With millions of match solicitations hitting inboxes daily, have you ever wondered who’s matching your contribution? In virtually every case, nobody is. It’s a scam.

In one of my campaigns, an operative suggested I send a fundraising email containing an offer to “double their impact,” implying that a $50 contribution would yield $100 to my campaign. I already knew the answer, but I asked the consultant, “Who would be matching the contributions?” He told me the truth: “Nobody is actually matching anything.” I then asked why we would tell our supporters something untrue. The operative’s justification sidestepped the moral issue, claiming that: “This is a proven tactic that really helps drive in contributions. Campaigns on both sides of the aisle, up and down the ballot, use this as a way to raise funds.” I told him we weren’t going to lie to our supporters, and we never sent the email.

I wish I could say that my experience with the consultant was unique, but most everyone is doing it. Democrats and Republicans, state and federal candidates, campaigns and committees, are all getting in on the scam, enabled by fundraising vendors who privately acknowledge the seediness of it all. Campaigns are so addicted to the tactic that some demand vendors employ it or else.

When did it become acceptable for political leaders to deceive their supporters for contributions? I have been in and around campaigns (mine and others) for decades, and I can assure you that it’s not normal. There’s always been puffery, like “I’m the best candidate,” or “The stakes couldn’t be higher.” But this is different. This is a claim built on a lie — on fraud — and in less than a decade has become the norm in political campaign fundraising.

It’s not uncommon for legitimate charities to have a wealthy benefactor who will make a large gift, and the organization will leverage it to encourage matching support from smaller donors. People who give money to charitable causes are generally familiar with this fundraising approach, and when done properly, it is perfectly legitimate.

But in the context of political fundraising, there’s virtually never an actual donor agreeing to “match” contributions. In fact, those matches would in most cases break the law. Federal (and usually state) law imposes individual contribution limits that would prohibit donors from making the kind of large contributions needed for this sort of matching. For example, the Federal Election Commission limits donor contributions to $3,300 per election ($6,600 for the primary and general election combined). Using simple math, an email promising to have a 1,500 percent match on a single $500 contribution would automatically exceed the federal campaign contribution limits. Additionally, 38 states impose statutory contribution limits on individual donors, some of which are significantly lower than the federal campaign limits.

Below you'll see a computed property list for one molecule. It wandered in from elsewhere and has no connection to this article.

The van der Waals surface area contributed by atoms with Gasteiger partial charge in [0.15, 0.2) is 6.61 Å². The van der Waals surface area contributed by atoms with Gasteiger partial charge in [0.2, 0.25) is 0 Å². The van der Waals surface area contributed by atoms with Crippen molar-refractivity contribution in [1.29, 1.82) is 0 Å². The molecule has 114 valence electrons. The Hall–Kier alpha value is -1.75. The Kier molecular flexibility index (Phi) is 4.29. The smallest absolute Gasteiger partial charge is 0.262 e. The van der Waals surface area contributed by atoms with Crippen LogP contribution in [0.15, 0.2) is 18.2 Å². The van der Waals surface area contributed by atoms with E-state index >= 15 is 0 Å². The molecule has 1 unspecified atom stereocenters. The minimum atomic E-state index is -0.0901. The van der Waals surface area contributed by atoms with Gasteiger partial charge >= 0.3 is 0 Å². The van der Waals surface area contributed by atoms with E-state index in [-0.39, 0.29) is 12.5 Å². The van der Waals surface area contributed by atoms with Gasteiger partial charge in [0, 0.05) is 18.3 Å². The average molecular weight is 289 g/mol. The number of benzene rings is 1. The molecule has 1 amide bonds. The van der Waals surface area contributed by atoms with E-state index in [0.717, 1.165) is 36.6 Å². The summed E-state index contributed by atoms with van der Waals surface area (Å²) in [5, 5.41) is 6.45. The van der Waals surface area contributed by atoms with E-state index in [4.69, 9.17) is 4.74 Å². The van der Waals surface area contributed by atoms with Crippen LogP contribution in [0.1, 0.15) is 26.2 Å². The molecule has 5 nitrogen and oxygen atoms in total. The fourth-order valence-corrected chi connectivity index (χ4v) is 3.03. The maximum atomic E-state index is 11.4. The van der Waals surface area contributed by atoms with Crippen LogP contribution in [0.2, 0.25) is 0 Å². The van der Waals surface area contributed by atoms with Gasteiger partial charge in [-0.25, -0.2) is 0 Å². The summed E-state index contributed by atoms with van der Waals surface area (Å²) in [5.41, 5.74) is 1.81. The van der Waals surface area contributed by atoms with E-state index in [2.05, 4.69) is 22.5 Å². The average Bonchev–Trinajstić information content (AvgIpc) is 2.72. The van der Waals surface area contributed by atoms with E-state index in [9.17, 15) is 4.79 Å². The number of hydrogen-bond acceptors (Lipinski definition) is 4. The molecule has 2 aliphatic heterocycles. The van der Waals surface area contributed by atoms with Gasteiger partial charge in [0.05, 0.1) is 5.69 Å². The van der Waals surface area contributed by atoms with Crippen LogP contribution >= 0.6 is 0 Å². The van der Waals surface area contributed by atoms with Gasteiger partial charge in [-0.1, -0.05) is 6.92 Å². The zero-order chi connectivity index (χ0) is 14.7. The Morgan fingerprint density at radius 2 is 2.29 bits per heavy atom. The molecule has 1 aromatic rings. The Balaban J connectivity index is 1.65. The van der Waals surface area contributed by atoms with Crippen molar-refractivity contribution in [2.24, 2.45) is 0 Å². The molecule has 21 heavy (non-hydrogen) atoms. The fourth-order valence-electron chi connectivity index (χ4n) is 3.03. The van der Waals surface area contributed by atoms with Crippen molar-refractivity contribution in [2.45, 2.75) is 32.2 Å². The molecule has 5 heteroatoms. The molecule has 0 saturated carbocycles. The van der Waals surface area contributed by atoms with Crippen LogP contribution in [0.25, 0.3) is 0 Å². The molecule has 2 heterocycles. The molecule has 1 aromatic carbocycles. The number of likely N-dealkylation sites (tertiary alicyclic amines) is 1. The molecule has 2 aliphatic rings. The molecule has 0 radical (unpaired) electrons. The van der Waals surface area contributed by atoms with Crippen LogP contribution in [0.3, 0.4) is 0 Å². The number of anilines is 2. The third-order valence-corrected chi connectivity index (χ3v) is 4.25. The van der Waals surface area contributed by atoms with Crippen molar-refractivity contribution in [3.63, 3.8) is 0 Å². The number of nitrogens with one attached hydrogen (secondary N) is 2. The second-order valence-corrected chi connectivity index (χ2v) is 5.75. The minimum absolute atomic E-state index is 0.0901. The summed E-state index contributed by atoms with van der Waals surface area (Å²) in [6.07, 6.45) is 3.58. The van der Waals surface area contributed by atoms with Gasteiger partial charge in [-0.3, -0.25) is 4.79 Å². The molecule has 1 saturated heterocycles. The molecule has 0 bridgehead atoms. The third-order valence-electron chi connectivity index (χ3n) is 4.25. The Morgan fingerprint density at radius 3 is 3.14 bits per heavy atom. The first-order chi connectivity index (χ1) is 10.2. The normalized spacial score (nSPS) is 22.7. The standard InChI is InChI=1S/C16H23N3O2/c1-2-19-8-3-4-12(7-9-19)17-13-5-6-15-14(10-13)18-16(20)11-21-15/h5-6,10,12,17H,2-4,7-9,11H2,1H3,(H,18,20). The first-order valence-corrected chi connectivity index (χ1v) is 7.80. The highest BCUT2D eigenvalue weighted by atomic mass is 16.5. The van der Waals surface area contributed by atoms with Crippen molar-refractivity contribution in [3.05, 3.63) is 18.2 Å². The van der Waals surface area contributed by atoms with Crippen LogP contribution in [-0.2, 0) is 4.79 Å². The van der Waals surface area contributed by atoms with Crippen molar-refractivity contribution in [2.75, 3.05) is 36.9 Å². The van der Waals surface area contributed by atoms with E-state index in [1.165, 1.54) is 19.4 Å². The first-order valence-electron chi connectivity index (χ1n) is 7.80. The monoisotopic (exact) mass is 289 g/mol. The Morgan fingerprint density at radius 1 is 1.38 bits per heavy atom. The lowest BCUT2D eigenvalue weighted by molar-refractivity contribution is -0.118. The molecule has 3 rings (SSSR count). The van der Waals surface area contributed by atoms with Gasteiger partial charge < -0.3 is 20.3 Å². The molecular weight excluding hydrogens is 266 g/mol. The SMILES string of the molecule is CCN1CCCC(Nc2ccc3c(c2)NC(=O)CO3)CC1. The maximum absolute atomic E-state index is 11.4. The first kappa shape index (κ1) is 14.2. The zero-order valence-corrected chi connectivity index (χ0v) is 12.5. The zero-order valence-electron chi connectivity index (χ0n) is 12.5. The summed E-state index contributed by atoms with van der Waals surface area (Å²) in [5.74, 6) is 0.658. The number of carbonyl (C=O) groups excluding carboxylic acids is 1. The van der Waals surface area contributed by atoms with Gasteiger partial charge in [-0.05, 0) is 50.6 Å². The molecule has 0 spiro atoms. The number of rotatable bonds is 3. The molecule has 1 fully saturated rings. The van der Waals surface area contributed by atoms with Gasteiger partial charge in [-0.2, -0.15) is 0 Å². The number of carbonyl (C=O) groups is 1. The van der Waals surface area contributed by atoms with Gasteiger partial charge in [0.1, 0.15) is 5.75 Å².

Fundraisers employ this tactic because it works extremely well. Small dollar donors who give $25 or $50 are more likely to give if they believe their contribution will be matched and therefore make an impact beyond what they can afford to give. It’s a tactic that preys on low-income individuals and seniors who are susceptible to a variety of other scams. More than half of online contributors whose donations were processed by one of the leading online fundraising companies in the 2020 election cycle described themselves as “retired.” That’s precisely who they are targeting.

Many in the political campaign industry won’t admit the problem. They have further normalized lying, which has a corrosive effect on public trust generally and trust in candidates and elected officials specifically. But those who aren’t bothered by the decaying of our societal norms might be bothered by the fact that in many jurisdictions, this scam is illegal.

I have intentionally avoided naming names in this column because my goal is not to embarrass or single out bad actors. The practice is so widespread, it would be impracticable to list them all here. More importantly, that’s not the point anyway. I am writing this to bring awareness to the problem and notify those who fundraise on deception that they do so at their own peril. In Arkansas, political campaigns and consultants who use this tactic should know that I will inform Arkansans and take appropriate legal action. Arkansas grants my office broad authority to investigate scams both under our Deceptive Trade Practices Act and the criminal code. And I will use it.

Fundraising is an integral part of the political process. But lying to voters to raise a few more bucks is unacceptable and potentially illegal. It is bad for politics, bad for our country, and bad for those who practice it.

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